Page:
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I'm trying to create a stored proc that indicates a pay raise for two types of employees. Those with above average salaries and those with lower than average salaries. Both fnHeadCount and fnAverageSalary are functions that I've created that are working and have worked in the past. I'm getting an error with the second part. It says incorrect syntax for the equal sign and the 1.4075.

Here is the code. I made the errors bold:

CREATE PROC RAISEA9
BEGIN
UPDATE tblEmployeeA9
SET AnnualSalary=ROUND(1.025*AnnualSalary,2)
SELECT dbo.fnHeadCount(JobTitle) 
FROM dbo.tblEmployeeA9
WHERE Active='Y'
HAVING (dbo.fnHeadCount(JobTitle)-1 >=2) AND (AnnualSalary > dbo.fnAverageSalary(JobTitle))
END

BEGIN
SET AnnualSalary=ROUND(1.0475*AnnualSalary,2)
SELECT dbo.fnHeadCount(JobTitle)
FROM dbo.tblEmployeeA9
WHERE Active='Y'
HAVING (dbo.fnHeadCount(JobTitle)-1 >=2) AND (AnnualSalary <= dbo.fnAverageSalary(JobTitle))
END
share|improve this question
    
I guess it's SQL-Server from the dbo. but it would better if you added a tag with the DBMS you are using (and the specific version). – ypercubeᵀᴹ Mar 26 '12 at 21:30
    
I'm using Microsoft SQL Server Management Studio. 2000, I believe. I don't receive an error for the first part, but the second part on SET, the equal sign error says "Incorrect syntax near '='" and the 1.0475 says "Incorrect syntax near '1.0475'. Expecting SELECT or '('" – Kendall Mar 26 '12 at 21:37
up vote 2 down vote accepted
CREATE PROC RAISEA9
BEGIN

    UPDATE tblEmployeeA9
    SET AnnualSalary=ROUND(1.025*AnnualSalary,2)
    -- SELECT HAS TO GO, otherwise Sql Server will update ALL records
    --SELECT dbo.fnHeadCount(JobTitle) 
    --FROM dbo.tblEmployeeA9
    WHERE Active='Y'
    --THERE ARE NO aggregate functions, so HAVING is replaced with AND
    --HAVING 
    and (dbo.fnHeadCount(JobTitle)-1 >=2) 
    AND (AnnualSalary > dbo.fnAverageSalary(JobTitle))
    -- not yet time for END
    -- END
    -- And no need for BEGIN either
    -- BEGIN
    -- There is UPDATE statement needed
    UPDATE tblEmployeeA9
    SET AnnualSalary = ROUND (1.0475 * AnnualSalary,2)
    -- Again select has no place in UPDATE statement
    --SELECT dbo.fnHeadCount(JobTitle)
    --FROM dbo.tblEmployeeA9
    WHERE Active='Y'
    -- And HAVING gives place to AND
    --HAVING 
    AND (dbo.fnHeadCount(JobTitle)-1 >=2) 
    AND (AnnualSalary <= dbo.fnAverageSalary(JobTitle))

END

UPDATE:

Additionally, while we are on the same page, as you strive to close the gap between the rich and not so rich, note that first update will raise average salary for second update. Only ordering of operations (AnnualSalary >, AnnualSalary <=) saves you from giving someone two raises. The two updates are essentially the same and could be rewritten easily:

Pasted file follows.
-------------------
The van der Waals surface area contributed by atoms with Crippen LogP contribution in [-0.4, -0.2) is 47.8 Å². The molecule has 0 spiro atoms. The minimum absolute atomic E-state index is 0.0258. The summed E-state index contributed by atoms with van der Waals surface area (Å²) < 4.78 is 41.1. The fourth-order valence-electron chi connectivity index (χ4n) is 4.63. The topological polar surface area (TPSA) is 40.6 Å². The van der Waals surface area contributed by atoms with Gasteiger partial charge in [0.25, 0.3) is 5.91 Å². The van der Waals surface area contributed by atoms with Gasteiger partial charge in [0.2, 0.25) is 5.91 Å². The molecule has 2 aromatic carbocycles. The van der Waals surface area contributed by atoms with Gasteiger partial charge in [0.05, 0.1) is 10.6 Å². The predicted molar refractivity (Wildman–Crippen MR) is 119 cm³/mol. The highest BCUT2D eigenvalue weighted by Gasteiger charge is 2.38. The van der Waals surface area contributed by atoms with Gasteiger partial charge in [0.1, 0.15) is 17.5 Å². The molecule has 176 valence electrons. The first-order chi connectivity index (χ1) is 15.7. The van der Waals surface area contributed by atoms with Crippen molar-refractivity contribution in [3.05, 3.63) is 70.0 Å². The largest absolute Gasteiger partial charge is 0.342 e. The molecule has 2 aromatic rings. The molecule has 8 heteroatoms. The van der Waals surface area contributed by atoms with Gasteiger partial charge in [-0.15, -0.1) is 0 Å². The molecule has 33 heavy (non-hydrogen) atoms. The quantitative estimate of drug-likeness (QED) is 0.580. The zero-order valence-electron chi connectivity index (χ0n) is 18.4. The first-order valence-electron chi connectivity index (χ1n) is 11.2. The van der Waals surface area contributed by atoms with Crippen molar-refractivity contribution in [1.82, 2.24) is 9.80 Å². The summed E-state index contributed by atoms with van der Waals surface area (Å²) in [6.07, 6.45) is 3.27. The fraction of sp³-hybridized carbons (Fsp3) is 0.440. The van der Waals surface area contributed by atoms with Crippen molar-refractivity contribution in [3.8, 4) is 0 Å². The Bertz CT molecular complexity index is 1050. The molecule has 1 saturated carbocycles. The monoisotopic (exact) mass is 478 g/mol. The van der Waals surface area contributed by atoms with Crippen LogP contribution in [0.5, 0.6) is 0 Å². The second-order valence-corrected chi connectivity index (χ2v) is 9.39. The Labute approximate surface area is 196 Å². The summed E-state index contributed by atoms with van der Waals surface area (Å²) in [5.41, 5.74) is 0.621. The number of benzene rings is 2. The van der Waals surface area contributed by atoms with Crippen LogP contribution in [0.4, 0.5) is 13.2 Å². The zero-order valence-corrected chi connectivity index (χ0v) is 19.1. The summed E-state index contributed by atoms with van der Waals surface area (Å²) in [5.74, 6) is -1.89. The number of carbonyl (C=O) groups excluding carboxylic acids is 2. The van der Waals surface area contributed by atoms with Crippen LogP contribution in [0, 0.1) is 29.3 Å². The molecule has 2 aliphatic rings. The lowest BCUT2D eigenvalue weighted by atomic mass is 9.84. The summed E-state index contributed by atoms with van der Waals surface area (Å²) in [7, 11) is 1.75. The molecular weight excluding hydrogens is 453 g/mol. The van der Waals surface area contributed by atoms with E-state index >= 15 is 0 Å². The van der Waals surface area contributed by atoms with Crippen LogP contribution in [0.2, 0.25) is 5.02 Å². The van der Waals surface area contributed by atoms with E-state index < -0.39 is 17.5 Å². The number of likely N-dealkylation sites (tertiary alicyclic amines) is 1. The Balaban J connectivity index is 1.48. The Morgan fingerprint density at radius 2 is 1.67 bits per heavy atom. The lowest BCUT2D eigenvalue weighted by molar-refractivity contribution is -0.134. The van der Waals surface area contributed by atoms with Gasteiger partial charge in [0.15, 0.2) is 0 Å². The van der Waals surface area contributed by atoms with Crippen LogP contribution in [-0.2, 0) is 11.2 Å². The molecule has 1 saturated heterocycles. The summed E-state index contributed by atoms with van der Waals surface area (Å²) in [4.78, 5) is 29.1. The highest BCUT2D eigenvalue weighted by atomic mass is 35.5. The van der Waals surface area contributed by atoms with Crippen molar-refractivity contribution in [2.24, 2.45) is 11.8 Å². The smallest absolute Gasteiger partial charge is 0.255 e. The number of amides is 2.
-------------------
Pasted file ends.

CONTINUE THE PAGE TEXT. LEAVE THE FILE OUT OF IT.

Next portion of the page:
SET AnnualSalary = ROUND(AnnualSalary *
                    CASE WHEN AnnualSalary > dbo.fnAverageSalary(JobTitle)
                         THEN 1.025
                         ELSE 1.0475
                         END
                    ,2)

Of course, AND (AnnualSalary <= dbo.fnAverageSalary(JobTitle)) and AND (AnnualSalary <= dbo.fnAverageSalary(JobTitle)) would be deleted.

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That makes sense :) Thank you so much!! – Kendall Mar 26 '12 at 21:45

Looks like you forgot the UPDATE tablename...

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Additionally I think there is an extra END / BEGIN there – diaho Mar 26 '12 at 21:40

seems like you are missing the UPDATE statement on the second block.

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In addition to @Nicola's answer, you should notice that your procedure executes 2 Update statements. Depending on how and what exactly the dbo.fnAverageSalary(JobTitle) and dbo.fnHeadCount(JobTitle) calculate (whether the AnnualSalary is used in the calculations or not and whether the changes that the first update statement does, affect the calculations of the second update), you may have some rows updated by both statements or by none of them. If you want such behaviour, fine. If not, you should try to make the changes in one Update statement, with something like this:

CREATE PROC RAISEA9
BEGIN

    UPDATE dbo.tblEmployeeA9
    SET AnnualSalary 
        = CASE WHEN (AnnualSalary > dbo.fnAverageSalary(JobTitle))
                 THEN ROUND(1.025 * AnnualSalary, 2)
               ELSE ROUND(1.0475 * AnnualSalary, 2)
          END
    WHERE Active='Y'
      AND (dbo.fnHeadCount(JobTitle)-1 >=2) 

END
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